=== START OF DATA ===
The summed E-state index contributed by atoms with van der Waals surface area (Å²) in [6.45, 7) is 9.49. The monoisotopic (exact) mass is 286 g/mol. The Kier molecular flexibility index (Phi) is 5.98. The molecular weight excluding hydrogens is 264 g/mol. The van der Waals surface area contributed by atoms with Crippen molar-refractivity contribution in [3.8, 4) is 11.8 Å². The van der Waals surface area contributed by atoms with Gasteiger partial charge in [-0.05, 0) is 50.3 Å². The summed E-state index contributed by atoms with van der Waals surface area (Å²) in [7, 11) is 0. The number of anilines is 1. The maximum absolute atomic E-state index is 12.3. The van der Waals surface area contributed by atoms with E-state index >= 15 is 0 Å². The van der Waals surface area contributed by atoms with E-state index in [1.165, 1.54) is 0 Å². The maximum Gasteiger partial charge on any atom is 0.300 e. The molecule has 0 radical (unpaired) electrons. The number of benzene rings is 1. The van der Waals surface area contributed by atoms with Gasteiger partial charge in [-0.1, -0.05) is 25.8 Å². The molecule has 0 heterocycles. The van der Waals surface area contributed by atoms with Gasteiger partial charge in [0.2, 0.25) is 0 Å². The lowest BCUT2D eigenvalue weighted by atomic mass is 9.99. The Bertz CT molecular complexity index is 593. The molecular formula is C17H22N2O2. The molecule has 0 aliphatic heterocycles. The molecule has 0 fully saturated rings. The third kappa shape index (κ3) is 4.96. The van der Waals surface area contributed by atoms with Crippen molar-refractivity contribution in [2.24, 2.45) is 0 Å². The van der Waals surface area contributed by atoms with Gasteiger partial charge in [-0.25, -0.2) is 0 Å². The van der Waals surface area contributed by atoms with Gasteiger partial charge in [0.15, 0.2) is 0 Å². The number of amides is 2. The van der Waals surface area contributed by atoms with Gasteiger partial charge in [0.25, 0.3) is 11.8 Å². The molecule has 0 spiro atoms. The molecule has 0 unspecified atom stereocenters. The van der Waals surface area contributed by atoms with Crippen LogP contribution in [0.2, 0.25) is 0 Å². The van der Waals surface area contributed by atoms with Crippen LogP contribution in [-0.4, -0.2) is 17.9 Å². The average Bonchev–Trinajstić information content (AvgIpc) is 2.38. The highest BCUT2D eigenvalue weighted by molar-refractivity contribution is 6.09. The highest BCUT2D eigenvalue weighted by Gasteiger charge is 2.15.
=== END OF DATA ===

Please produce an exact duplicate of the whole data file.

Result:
The summed E-state index contributed by atoms with van der Waals surface area (Å²) in [6.45, 7) is 9.49. The monoisotopic (exact) mass is 286 g/mol. The Kier molecular flexibility index (Phi) is 5.98. The molecular weight excluding hydrogens is 264 g/mol. The van der Waals surface area contributed by atoms with Crippen molar-refractivity contribution in [3.8, 4) is 11.8 Å². The van der Waals surface area contributed by atoms with Gasteiger partial charge in [-0.05, 0) is 50.3 Å². The summed E-state index contributed by atoms with van der Waals surface area (Å²) in [7, 11) is 0. The number of anilines is 1. The maximum absolute atomic E-state index is 12.3. The van der Waals surface area contributed by atoms with E-state index >= 15 is 0 Å². The van der Waals surface area contributed by atoms with E-state index in [1.165, 1.54) is 0 Å². The maximum Gasteiger partial charge on any atom is 0.300 e. The molecule has 0 radical (unpaired) electrons. The number of benzene rings is 1. The van der Waals surface area contributed by atoms with Gasteiger partial charge in [-0.1, -0.05) is 25.8 Å². The molecule has 0 heterocycles. The van der Waals surface area contributed by atoms with Gasteiger partial charge in [0.2, 0.25) is 0 Å². The lowest BCUT2D eigenvalue weighted by atomic mass is 9.99. The Bertz CT molecular complexity index is 593. The molecular formula is C17H22N2O2. The molecule has 0 aliphatic heterocycles. The molecule has 0 fully saturated rings. The third kappa shape index (κ3) is 4.96. The van der Waals surface area contributed by atoms with Crippen molar-refractivity contribution in [2.24, 2.45) is 0 Å². The van der Waals surface area contributed by atoms with Gasteiger partial charge in [-0.25, -0.2) is 0 Å². The van der Waals surface area contributed by atoms with Gasteiger partial charge in [0.15, 0.2) is 0 Å². The number of amides is 2. The van der Waals surface area contributed by atoms with Gasteiger partial charge in [0.25, 0.3) is 11.8 Å². The molecule has 0 spiro atoms. The molecule has 0 unspecified atom stereocenters. The van der Waals surface area contributed by atoms with Crippen LogP contribution in [0.2, 0.25) is 0 Å². The van der Waals surface area contributed by atoms with Crippen LogP contribution in [-0.4, -0.2) is 17.9 Å². The average Bonchev–Trinajstić information content (AvgIpc) is 2.38. The highest BCUT2D eigenvalue weighted by molar-refractivity contribution is 6.09. The highest BCUT2D eigenvalue weighted by Gasteiger charge is 2.15.